Scent of Magic Page 106

“Ryne, what did you tell Noelle?”

“What do you mean?”

“When you tried to get her to come with you before midsummer’s day. You said something to her about me?”

“Oh. Well, you might not like this.”

“Why not? It made her stop hating me.”

“I told her those letters she wrote to you when your family was sick hadn’t been delivered.”

“How do you know that?”

“That’s the part you’re not going to like.”

“Spit it out.”

“Remember, this was before we knew what was going on with the plague and I had just lost my sister.” He paused as if summoning the courage. “In my quest for information, I stole a bunch of papers from your mentor Tara’s office. I grabbed what I could and left. When I went through them, I found a stack of opened letters addressed to you.” He cringed with guilt. “I read through them, but since they didn’t have any relevance to me, I threw them away.”

“You’re right.”

“About what?”

“I don’t like it.” Not that my irritation could change anything. Tara had hidden the letters from me, so I should be mad at her. Except if I hadn’t been so self-absorbed, I would have noticed that I hadn’t gotten a letter from home in a while. “Thanks for telling Noelle. Bad enough she’s gone, but it would have been torture if she’d died without forgiving me.”

* * *

“Babysitting duty,” Quain muttered with disgust for the third time in the last hour.

“That’s enough,” Loren snapped. “This is just as important as fighting. Besides, it’s Avry. Trouble follows her.”

“Hey,” I said, acting indignant. Acting, because...well, it was true.

Unmollified, Quain huffed.

We ignored him. He’d been bellyaching since we’d left the Healer’s Guild cave. Ryne had assigned the monkeys and Flea as promised. He’d also sent Enric along. We’d left in the morning, and it would take us all day to reach the “infirmary.” We didn’t expect any trouble as the route to the cave didn’t have any red Xs on Ryne’s map.

Sunlight shone through the trees, heating the air to an almost uncomfortable level, despite being twenty days away from the end of summer. In the fall, Kerrick’s eyes had been a lovely russet color with flecks of orange, gold and red.

To keep from crying and to stop Quain from whining, I asked Loren about the skirmishes. “You’re a small unit, how have you been faring against Tohon’s larger army?”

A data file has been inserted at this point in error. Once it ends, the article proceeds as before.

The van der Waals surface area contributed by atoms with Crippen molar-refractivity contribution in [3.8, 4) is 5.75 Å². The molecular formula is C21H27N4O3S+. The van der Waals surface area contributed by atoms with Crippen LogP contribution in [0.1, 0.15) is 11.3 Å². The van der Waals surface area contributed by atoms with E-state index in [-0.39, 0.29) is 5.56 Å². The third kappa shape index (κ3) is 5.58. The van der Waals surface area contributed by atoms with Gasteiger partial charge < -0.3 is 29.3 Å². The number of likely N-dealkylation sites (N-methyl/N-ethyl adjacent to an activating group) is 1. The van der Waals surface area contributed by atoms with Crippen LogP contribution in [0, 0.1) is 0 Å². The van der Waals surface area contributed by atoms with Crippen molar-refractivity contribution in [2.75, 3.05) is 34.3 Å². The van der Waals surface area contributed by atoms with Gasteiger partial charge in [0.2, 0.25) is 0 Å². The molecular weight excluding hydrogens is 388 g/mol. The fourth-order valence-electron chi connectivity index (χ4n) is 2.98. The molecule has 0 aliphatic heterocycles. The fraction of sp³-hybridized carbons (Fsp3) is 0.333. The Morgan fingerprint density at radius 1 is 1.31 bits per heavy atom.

He flashed me a grateful smile. “We rely on ambushes mostly, drawing the enemy into the kill zone before attacking. Then we don’t linger. By the time the enemy unit changes from pure reaction to action, we’re already leaving.”

“How about the dead soldiers?” I asked.

“We’ve been using blow guns and darts filled with the toxin until our supply ran out.” Loren grinned. “So we are really really really glad to see you, Avry.”

Now it was my turn to mutter. “I guess if you’d have known about the Death Lily toxin before, you wouldn’t have left me to deal with Tohon alone.” I rubbed my cheek. Even when compared to Belen’s stab wounds, Kerrick’s whipping and Noelle’s knife to the gut, that onslaught remained the most pain I’d ever experienced.

Loren and Quain wouldn’t meet my hard gaze. Guess I wasn’t as fine with them leaving me as I’d claimed.

“The one thing I won’t miss about the attacks is the smell,” Flea said. “Those dead reek so bad I about throw up every time I get a whiff.”

“They don’t reek as much as your socks,” Quain said.

“My socks are sweet compared to your sh—”

“Gentlemen,” Loren warned.

And just like that, the mood returned to normal. As we hiked, I mulled over Loren’s comments.

“What happens if something goes wrong when you’re engaging the enemy?” I asked Loren.

“Prince Ryne has given us contingencies for every possible outcome. If our primary attack runs foul, we switch to another tactic, and if that doesn’t work, then we have three more options to try before we retreat.”

“Every possible outcome? I find that hard to believe,” I said.

“I’ve been leading our small unit for the last ten days and haven’t used more than two options. Kerrick was right. Prince Ryne has a gift for strategy.” Loren glanced at me in concern. Probably worried that mentioning Kerrick’s name would upset me.

It did, but I kept control of my emotions.

“What about communication between units and with Prince Ryne?” Enric asked. “His map had Xs all over the place. You don’t have any magicians, so how do you know you’re not ambushing yourselves?”

Loren studied Enric as if impressed with his questions. “Prince Ryne assigns each unit a series of tasks. When those tasks are complete, we return for another set of directives. He knows which unit is doing what at any given time. He has loads more maps with diagrams.”

“Where did he get them?” I asked.

“He drew them when we were in Estrid’s camp.”

“And when we were in hiding. He had plenty of time then,” Flea added completely unaware of Loren’s signal to shut up.

“Good to know he was putting that time to good use. I’d hate to think he was relaxing while Estrid’s soldiers were dying as they tried to break the encirclement.” The bitterness in my voice surprised even me.

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